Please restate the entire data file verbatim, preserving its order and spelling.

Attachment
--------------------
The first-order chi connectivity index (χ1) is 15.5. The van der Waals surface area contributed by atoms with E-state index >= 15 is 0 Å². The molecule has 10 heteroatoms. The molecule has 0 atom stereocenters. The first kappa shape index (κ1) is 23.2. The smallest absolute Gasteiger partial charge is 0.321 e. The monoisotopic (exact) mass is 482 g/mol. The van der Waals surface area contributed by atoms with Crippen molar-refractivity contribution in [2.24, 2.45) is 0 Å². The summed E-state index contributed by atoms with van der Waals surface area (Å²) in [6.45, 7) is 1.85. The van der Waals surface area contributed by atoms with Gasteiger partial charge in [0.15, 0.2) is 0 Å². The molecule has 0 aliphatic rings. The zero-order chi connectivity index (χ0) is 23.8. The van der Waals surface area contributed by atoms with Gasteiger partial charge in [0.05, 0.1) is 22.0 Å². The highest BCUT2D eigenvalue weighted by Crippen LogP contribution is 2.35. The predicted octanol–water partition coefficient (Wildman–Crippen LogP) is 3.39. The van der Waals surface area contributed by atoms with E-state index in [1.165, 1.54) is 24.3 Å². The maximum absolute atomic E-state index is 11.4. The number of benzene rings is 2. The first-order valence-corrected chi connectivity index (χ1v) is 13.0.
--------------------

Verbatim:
The first-order chi connectivity index (χ1) is 15.5. The van der Waals surface area contributed by atoms with E-state index >= 15 is 0 Å². The molecule has 10 heteroatoms. The molecule has 0 atom stereocenters. The first kappa shape index (κ1) is 23.2. The smallest absolute Gasteiger partial charge is 0.321 e. The monoisotopic (exact) mass is 482 g/mol. The van der Waals surface area contributed by atoms with Crippen molar-refractivity contribution in [2.24, 2.45) is 0 Å². The summed E-state index contributed by atoms with van der Waals surface area (Å²) in [6.45, 7) is 1.85. The van der Waals surface area contributed by atoms with Gasteiger partial charge in [0.15, 0.2) is 0 Å². The molecule has 0 aliphatic rings. The zero-order chi connectivity index (χ0) is 23.8. The van der Waals surface area contributed by atoms with Gasteiger partial charge in [0.05, 0.1) is 22.0 Å². The highest BCUT2D eigenvalue weighted by Crippen LogP contribution is 2.35. The predicted octanol–water partition coefficient (Wildman–Crippen LogP) is 3.39. The van der Waals surface area contributed by atoms with E-state index in [1.165, 1.54) is 24.3 Å². The maximum absolute atomic E-state index is 11.4. The number of benzene rings is 2. The first-order valence-corrected chi connectivity index (χ1v) is 13.0.